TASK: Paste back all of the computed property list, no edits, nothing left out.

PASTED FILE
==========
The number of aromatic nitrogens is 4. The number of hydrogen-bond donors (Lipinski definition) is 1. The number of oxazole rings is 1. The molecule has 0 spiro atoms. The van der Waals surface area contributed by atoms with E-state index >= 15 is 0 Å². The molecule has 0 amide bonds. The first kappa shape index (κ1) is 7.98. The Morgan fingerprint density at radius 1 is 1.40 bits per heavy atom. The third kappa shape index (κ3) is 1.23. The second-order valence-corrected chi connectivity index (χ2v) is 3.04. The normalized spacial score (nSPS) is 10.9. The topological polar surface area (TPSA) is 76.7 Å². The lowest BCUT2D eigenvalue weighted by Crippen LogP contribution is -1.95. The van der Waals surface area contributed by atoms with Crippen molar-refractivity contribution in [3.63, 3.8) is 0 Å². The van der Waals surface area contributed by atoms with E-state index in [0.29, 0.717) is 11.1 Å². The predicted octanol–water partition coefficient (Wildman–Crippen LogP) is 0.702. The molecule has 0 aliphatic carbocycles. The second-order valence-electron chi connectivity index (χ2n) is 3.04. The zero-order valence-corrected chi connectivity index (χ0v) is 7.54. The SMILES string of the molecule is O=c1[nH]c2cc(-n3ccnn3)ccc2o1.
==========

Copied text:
The number of aromatic nitrogens is 4. The number of hydrogen-bond donors (Lipinski definition) is 1. The number of oxazole rings is 1. The molecule has 0 spiro atoms. The van der Waals surface area contributed by atoms with E-state index >= 15 is 0 Å². The molecule has 0 amide bonds. The first kappa shape index (κ1) is 7.98. The Morgan fingerprint density at radius 1 is 1.40 bits per heavy atom. The third kappa shape index (κ3) is 1.23. The second-order valence-corrected chi connectivity index (χ2v) is 3.04. The normalized spacial score (nSPS) is 10.9. The topological polar surface area (TPSA) is 76.7 Å². The lowest BCUT2D eigenvalue weighted by Crippen LogP contribution is -1.95. The van der Waals surface area contributed by atoms with Crippen molar-refractivity contribution in [3.63, 3.8) is 0 Å². The van der Waals surface area contributed by atoms with E-state index in [0.29, 0.717) is 11.1 Å². The predicted octanol–water partition coefficient (Wildman–Crippen LogP) is 0.702. The molecule has 0 aliphatic carbocycles. The second-order valence-electron chi connectivity index (χ2n) is 3.04. The zero-order valence-corrected chi connectivity index (χ0v) is 7.54. The SMILES string of the molecule is O=c1[nH]c2cc(-n3ccnn3)ccc2o1.